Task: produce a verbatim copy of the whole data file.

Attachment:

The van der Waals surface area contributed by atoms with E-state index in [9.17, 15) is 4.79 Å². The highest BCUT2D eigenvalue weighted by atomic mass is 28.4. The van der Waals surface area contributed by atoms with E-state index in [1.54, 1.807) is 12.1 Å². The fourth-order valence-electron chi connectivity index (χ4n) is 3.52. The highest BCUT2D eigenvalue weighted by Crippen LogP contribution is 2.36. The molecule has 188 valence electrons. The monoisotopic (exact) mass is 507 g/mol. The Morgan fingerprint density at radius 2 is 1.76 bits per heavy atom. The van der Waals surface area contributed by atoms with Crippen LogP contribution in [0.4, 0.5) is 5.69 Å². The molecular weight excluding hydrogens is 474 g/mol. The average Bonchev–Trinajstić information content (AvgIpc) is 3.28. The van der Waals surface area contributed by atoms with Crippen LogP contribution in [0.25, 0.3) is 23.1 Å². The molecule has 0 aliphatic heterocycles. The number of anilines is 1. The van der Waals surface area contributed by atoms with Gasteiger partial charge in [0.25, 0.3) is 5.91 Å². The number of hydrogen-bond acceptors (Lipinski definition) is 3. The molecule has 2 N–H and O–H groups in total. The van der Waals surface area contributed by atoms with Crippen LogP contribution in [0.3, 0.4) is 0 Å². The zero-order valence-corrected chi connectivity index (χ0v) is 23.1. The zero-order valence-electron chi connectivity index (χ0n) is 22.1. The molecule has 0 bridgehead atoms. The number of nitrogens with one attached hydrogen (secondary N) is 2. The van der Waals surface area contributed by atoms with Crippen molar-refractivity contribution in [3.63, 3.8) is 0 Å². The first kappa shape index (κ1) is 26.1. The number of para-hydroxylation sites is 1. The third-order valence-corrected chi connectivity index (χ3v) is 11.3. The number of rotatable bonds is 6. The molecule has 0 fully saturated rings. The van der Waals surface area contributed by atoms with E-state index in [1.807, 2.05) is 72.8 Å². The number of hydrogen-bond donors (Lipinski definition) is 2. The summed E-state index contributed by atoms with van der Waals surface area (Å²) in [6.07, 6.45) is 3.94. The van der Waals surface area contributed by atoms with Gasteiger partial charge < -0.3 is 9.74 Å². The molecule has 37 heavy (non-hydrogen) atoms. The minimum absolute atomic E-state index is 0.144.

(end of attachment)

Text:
The van der Waals surface area contributed by atoms with E-state index in [9.17, 15) is 4.79 Å². The highest BCUT2D eigenvalue weighted by atomic mass is 28.4. The van der Waals surface area contributed by atoms with E-state index in [1.54, 1.807) is 12.1 Å². The fourth-order valence-electron chi connectivity index (χ4n) is 3.52. The highest BCUT2D eigenvalue weighted by Crippen LogP contribution is 2.36. The molecule has 188 valence electrons. The monoisotopic (exact) mass is 507 g/mol. The Morgan fingerprint density at radius 2 is 1.76 bits per heavy atom. The van der Waals surface area contributed by atoms with Crippen LogP contribution in [0.4, 0.5) is 5.69 Å². The molecular weight excluding hydrogens is 474 g/mol. The average Bonchev–Trinajstić information content (AvgIpc) is 3.28. The van der Waals surface area contributed by atoms with Crippen LogP contribution in [0.25, 0.3) is 23.1 Å². The molecule has 0 aliphatic heterocycles. The number of anilines is 1. The van der Waals surface area contributed by atoms with Gasteiger partial charge in [0.25, 0.3) is 5.91 Å². The number of hydrogen-bond acceptors (Lipinski definition) is 3. The molecule has 2 N–H and O–H groups in total. The van der Waals surface area contributed by atoms with Crippen LogP contribution in [0.3, 0.4) is 0 Å². The zero-order valence-corrected chi connectivity index (χ0v) is 23.1. The zero-order valence-electron chi connectivity index (χ0n) is 22.1. The molecule has 0 bridgehead atoms. The number of nitrogens with one attached hydrogen (secondary N) is 2. The van der Waals surface area contributed by atoms with Crippen molar-refractivity contribution in [3.63, 3.8) is 0 Å². The first kappa shape index (κ1) is 26.1. The number of para-hydroxylation sites is 1. The third-order valence-corrected chi connectivity index (χ3v) is 11.3. The number of rotatable bonds is 6. The molecule has 0 fully saturated rings. The van der Waals surface area contributed by atoms with E-state index in [1.807, 2.05) is 72.8 Å². The number of hydrogen-bond donors (Lipinski definition) is 2. The summed E-state index contributed by atoms with van der Waals surface area (Å²) in [6.07, 6.45) is 3.94. The van der Waals surface area contributed by atoms with Gasteiger partial charge < -0.3 is 9.74 Å². The molecule has 37 heavy (non-hydrogen) atoms. The minimum absolute atomic E-state index is 0.144.